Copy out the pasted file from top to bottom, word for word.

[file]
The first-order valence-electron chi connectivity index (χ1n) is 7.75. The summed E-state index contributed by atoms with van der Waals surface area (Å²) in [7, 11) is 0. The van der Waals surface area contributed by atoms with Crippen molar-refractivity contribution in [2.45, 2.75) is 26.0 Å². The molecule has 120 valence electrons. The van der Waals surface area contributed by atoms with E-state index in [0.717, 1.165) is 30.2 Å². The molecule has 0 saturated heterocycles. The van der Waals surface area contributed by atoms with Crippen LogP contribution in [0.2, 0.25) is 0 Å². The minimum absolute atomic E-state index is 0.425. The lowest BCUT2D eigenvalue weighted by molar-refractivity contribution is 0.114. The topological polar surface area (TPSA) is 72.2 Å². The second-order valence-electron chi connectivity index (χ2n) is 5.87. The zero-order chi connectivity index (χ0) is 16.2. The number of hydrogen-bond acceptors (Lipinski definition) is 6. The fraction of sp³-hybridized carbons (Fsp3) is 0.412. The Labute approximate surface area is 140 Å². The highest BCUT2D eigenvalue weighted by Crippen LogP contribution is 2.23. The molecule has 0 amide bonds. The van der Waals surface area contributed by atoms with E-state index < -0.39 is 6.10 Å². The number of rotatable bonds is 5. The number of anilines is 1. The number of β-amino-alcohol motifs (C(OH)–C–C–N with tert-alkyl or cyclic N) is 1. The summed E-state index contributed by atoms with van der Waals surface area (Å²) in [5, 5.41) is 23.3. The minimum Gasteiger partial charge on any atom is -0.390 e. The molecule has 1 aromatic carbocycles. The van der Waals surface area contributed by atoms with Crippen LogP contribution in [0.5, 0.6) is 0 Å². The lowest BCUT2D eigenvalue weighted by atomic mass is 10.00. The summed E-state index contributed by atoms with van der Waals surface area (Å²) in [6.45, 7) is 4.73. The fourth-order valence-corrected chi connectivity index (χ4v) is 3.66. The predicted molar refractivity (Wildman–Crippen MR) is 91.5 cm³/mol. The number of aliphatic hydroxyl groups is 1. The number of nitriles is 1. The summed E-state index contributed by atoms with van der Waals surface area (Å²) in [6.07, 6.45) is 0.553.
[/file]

The first-order valence-electron chi connectivity index (χ1n) is 7.75. The summed E-state index contributed by atoms with van der Waals surface area (Å²) in [7, 11) is 0. The van der Waals surface area contributed by atoms with Crippen molar-refractivity contribution in [2.45, 2.75) is 26.0 Å². The molecule has 120 valence electrons. The van der Waals surface area contributed by atoms with E-state index in [0.717, 1.165) is 30.2 Å². The molecule has 0 saturated heterocycles. The van der Waals surface area contributed by atoms with Crippen LogP contribution in [0.2, 0.25) is 0 Å². The minimum absolute atomic E-state index is 0.425. The lowest BCUT2D eigenvalue weighted by molar-refractivity contribution is 0.114. The topological polar surface area (TPSA) is 72.2 Å². The second-order valence-electron chi connectivity index (χ2n) is 5.87. The zero-order chi connectivity index (χ0) is 16.2. The number of hydrogen-bond acceptors (Lipinski definition) is 6. The fraction of sp³-hybridized carbons (Fsp3) is 0.412. The Labute approximate surface area is 140 Å². The highest BCUT2D eigenvalue weighted by Crippen LogP contribution is 2.23. The molecule has 0 amide bonds. The van der Waals surface area contributed by atoms with E-state index < -0.39 is 6.10 Å². The number of rotatable bonds is 5. The number of anilines is 1. The number of β-amino-alcohol motifs (C(OH)–C–C–N with tert-alkyl or cyclic N) is 1. The summed E-state index contributed by atoms with van der Waals surface area (Å²) in [5, 5.41) is 23.3. The minimum Gasteiger partial charge on any atom is -0.390 e. The molecule has 1 aromatic carbocycles. The van der Waals surface area contributed by atoms with Crippen LogP contribution in [0.5, 0.6) is 0 Å². The lowest BCUT2D eigenvalue weighted by atomic mass is 10.00. The summed E-state index contributed by atoms with van der Waals surface area (Å²) in [6.45, 7) is 4.73. The fourth-order valence-corrected chi connectivity index (χ4v) is 3.66. The predicted molar refractivity (Wildman–Crippen MR) is 91.5 cm³/mol. The number of aliphatic hydroxyl groups is 1. The number of nitriles is 1. The summed E-state index contributed by atoms with van der Waals surface area (Å²) in [6.07, 6.45) is 0.553.